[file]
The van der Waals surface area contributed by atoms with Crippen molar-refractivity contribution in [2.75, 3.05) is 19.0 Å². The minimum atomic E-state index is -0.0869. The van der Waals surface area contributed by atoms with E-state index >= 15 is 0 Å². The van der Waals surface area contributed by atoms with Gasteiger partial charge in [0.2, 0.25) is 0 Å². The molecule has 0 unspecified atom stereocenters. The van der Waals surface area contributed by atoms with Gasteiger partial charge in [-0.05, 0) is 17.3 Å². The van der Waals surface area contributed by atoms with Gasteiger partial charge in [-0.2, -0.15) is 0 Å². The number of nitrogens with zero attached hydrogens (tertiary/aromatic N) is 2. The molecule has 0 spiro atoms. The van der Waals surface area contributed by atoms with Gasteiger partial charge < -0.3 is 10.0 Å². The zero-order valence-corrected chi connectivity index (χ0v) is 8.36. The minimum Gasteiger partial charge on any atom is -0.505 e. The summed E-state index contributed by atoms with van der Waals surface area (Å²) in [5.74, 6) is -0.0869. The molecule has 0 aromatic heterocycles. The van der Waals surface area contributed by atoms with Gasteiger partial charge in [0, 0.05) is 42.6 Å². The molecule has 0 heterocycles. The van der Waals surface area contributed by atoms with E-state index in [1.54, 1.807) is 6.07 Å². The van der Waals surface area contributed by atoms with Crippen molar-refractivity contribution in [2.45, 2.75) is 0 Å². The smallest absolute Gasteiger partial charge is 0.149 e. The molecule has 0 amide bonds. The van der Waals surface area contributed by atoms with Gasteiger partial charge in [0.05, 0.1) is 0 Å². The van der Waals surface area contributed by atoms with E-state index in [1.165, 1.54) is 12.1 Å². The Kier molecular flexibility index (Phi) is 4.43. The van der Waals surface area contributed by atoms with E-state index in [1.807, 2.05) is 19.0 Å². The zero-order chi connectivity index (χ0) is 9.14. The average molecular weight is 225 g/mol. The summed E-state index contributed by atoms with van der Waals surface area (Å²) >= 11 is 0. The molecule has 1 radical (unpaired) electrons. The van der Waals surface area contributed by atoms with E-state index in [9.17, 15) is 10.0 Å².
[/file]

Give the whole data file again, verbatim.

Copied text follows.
The van der Waals surface area contributed by atoms with Crippen molar-refractivity contribution in [2.75, 3.05) is 19.0 Å². The minimum atomic E-state index is -0.0869. The van der Waals surface area contributed by atoms with E-state index >= 15 is 0 Å². The van der Waals surface area contributed by atoms with Gasteiger partial charge in [0.2, 0.25) is 0 Å². The molecule has 0 unspecified atom stereocenters. The van der Waals surface area contributed by atoms with Gasteiger partial charge in [-0.05, 0) is 17.3 Å². The van der Waals surface area contributed by atoms with Gasteiger partial charge in [-0.2, -0.15) is 0 Å². The number of nitrogens with zero attached hydrogens (tertiary/aromatic N) is 2. The molecule has 0 spiro atoms. The van der Waals surface area contributed by atoms with Gasteiger partial charge < -0.3 is 10.0 Å². The zero-order valence-corrected chi connectivity index (χ0v) is 8.36. The minimum Gasteiger partial charge on any atom is -0.505 e. The summed E-state index contributed by atoms with van der Waals surface area (Å²) in [5.74, 6) is -0.0869. The molecule has 0 aromatic heterocycles. The van der Waals surface area contributed by atoms with Gasteiger partial charge in [0, 0.05) is 42.6 Å². The molecule has 0 heterocycles. The van der Waals surface area contributed by atoms with E-state index in [1.54, 1.807) is 6.07 Å². The van der Waals surface area contributed by atoms with Crippen molar-refractivity contribution in [2.45, 2.75) is 0 Å². The smallest absolute Gasteiger partial charge is 0.149 e. The molecule has 0 amide bonds. The van der Waals surface area contributed by atoms with Gasteiger partial charge in [0.05, 0.1) is 0 Å². The van der Waals surface area contributed by atoms with E-state index in [1.165, 1.54) is 12.1 Å². The Kier molecular flexibility index (Phi) is 4.43. The van der Waals surface area contributed by atoms with E-state index in [1.807, 2.05) is 19.0 Å². The zero-order chi connectivity index (χ0) is 9.14. The average molecular weight is 225 g/mol. The summed E-state index contributed by atoms with van der Waals surface area (Å²) >= 11 is 0. The molecule has 1 radical (unpaired) electrons. The van der Waals surface area contributed by atoms with E-state index in [9.17, 15) is 10.0 Å².